As the photo immediately illustrates, Doubt is no manga for kids. The grotesque juxtaposition of bunnies with blood, scars, and eeriness should demonstrate this key point. The fact that this is created by one of the illustrators for Higurashi no Naku Koro ni (aka When They Cry), an even creepier, more violent manga, doesn’t hurt bringing this point home. Of course, for someone like myself that can be quite cool, but let’s get to the plot shall we?
The story begins with a rather creepy tale about a wolf who sneaks into a group of bunnies disguised as one of them and then one by one tries to kill the bunnies. The bunnies realize that one among them is a wolf, and that if they kill the correct one then they’ll be safe; otherwise, they’ll all die as the wolf feeds on. The manga then states this is such a game and suddenly transitions to a group of kids. The kids meeting for the first time in person on this occasion due to their involvement in a cell phone game called “Rabbit Doubt”. Auspicious, no?
Well the main character, Yuu, already knows one of the girls Mitsuki, but the other three players are new to him. One of the kids doesn’t even show up at all. Anyways they meet and comment how they get along like old chums. Shortly after though, we see Yuu knocked unconscious by someone with a rabbit “head” on and Yuu finds himself, his companions, and the missing player, all trapped in a lab. Suddenly they realize the game they imagined may not be the game they are playing, as one of the characters has been killed and stuck to a wall, while each of the others have bar codes now for one-time use for doors, letting them slowly discover their evil surroundings.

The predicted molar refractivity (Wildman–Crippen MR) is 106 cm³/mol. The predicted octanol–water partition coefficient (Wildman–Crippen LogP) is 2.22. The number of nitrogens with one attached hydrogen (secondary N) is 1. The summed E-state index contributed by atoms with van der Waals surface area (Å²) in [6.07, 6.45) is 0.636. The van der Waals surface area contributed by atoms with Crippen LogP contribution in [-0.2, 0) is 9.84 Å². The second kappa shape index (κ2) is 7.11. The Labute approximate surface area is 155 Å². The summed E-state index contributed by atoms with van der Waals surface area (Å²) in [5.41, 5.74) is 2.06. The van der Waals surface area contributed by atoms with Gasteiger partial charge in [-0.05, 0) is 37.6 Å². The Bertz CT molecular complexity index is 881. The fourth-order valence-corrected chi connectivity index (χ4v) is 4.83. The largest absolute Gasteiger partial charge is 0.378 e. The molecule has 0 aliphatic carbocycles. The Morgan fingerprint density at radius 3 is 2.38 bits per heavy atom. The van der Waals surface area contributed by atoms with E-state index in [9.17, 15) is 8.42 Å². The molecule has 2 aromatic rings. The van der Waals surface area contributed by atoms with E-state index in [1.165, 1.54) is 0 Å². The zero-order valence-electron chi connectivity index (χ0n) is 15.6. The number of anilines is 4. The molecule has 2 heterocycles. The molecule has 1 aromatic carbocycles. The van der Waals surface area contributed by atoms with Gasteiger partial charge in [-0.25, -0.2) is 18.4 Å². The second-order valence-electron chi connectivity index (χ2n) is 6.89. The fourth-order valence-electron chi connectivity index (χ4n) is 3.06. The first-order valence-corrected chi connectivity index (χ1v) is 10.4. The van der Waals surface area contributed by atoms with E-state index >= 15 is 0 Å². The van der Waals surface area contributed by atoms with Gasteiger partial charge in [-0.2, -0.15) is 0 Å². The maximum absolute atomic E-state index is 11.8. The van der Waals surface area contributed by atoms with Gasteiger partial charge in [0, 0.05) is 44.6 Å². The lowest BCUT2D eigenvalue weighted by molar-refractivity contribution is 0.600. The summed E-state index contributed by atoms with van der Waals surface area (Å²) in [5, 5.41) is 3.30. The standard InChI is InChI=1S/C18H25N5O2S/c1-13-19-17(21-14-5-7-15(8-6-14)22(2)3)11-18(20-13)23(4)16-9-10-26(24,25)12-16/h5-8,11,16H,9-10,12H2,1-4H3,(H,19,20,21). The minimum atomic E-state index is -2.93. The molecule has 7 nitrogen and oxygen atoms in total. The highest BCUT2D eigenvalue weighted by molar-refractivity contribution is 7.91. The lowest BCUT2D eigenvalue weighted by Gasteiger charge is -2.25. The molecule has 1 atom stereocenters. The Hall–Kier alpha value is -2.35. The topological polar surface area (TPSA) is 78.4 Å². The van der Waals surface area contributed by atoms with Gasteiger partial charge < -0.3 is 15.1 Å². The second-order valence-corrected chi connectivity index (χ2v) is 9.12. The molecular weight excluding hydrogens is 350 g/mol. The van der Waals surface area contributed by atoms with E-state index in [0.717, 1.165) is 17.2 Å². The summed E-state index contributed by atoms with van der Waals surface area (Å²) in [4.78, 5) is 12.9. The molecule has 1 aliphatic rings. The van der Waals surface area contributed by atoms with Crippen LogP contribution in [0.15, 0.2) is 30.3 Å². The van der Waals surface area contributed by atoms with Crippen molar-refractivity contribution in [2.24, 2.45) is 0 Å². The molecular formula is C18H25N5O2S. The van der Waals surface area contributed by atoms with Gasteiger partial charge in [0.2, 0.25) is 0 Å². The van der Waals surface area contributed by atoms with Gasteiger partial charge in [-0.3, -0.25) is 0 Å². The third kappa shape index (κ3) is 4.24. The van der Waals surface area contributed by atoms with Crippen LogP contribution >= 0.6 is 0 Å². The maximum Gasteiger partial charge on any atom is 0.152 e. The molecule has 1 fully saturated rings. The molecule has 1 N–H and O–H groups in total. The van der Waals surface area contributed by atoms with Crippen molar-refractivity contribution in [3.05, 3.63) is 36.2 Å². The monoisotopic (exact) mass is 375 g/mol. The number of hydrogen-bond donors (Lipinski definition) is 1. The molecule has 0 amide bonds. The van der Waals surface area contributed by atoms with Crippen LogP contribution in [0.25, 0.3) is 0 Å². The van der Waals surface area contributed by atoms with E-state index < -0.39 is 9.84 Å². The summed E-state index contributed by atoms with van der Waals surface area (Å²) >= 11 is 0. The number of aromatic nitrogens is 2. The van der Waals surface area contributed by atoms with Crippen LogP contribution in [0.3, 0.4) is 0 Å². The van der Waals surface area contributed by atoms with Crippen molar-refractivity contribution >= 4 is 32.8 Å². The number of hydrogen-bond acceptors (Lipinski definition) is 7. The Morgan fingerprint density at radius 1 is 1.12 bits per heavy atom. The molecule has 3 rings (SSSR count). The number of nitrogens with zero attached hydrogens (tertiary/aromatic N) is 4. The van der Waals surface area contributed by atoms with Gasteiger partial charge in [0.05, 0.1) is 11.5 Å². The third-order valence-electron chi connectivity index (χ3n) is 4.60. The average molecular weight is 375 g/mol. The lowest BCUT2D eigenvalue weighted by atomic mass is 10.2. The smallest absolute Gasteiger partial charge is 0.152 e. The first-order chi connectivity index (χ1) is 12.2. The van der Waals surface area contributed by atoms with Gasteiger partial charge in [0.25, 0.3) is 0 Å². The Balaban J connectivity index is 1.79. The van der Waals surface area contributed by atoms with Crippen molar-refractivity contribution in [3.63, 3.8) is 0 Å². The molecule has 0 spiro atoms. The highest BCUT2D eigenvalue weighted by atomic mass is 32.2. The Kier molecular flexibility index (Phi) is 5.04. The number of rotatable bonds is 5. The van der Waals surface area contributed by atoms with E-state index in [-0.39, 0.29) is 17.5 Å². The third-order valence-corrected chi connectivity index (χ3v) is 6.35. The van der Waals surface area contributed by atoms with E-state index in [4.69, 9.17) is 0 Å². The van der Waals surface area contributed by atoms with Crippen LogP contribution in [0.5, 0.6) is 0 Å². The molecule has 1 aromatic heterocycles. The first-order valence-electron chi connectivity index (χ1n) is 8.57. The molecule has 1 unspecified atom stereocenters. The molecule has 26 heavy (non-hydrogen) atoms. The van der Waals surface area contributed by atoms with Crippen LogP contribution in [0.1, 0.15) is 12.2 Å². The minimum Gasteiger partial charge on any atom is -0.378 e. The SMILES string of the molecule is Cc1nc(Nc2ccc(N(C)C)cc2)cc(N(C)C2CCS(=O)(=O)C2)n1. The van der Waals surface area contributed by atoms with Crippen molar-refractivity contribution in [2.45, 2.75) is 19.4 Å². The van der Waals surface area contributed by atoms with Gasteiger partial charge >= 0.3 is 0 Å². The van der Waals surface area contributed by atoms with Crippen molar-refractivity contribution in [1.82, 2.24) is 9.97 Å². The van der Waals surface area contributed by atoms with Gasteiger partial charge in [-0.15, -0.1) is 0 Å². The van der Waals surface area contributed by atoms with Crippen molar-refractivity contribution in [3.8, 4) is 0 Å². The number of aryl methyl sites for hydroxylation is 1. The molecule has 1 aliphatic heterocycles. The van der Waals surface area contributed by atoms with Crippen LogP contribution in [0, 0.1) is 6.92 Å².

Will they find the “rabbit” in disguise? Or will the wolf win? That is the game “Rabbit Doubt.”
This concept alone was intriguing enough for me to start reading it immediately, and for those who liked the Saw series then you’ll probably see some parallels (less gore however). Thankfully, unlike Saw the story Doubt doesn’t continue needlessly on; in fact the whole manga is only 4 volumes long. Admittedly, there are some cliché points to the story, especially Doubt’s similarity to Agatha Christie’s most famous work “And Then There Were None”, where each character meets fortuitously on an island and slowly their troubled back stories are revealed and characters one by one disappear. Change island with underground creepy abandoned lab and bingo, you pretty much have Doubt. Doubly cliché is that this story follows a bunch of teens, but then again 99% of manga are about teens anyway it seems. Neither point really bothers me though because it’s either what I expected, or in the case of the Agatha Christie comparison especially, a really good book to homage. That said, I wouldn’t let either of those points bother you too much.
Instead, what you should appreciate about the book is not only the character development, especially for Yuu, but the added mystery of the barcodes. Unlike Saw, the characters have free movement except for the doors. Only certain doors are opened by certain barcodes, thus if the characters want to escape they have to rely on each other to open the doors. Thus the players are forced to participate in the game that suddenly became all too real. Add in some creepy bunny heads, and the ever-present question of “who’s the wolf?” and I think you’ll find this to be full of twists and suspense.
In closing, I know many of you will read this based on the premise alone, and personally I did quite enjoy the manga. Sadly there is no US release yet and it can only be found via fansub sites; however, reading this volume by volume instead of chapter by chapter would greatly help keep the intense pace of the story together. Much like Death Note in its final volumes, the story gains a complexity that seems beyond explanation, but equally like Death Note there is at least a fairly solid wrap-up of the main story, with some room for a possible adaptation (or so I hope). All in all, if you’re into creepy mind-twist mysteries like Agatha Christie’s “And Then There Were None” then I highly recommend Doubt.
Score: 4 out of 5
[Not licensed presently in US]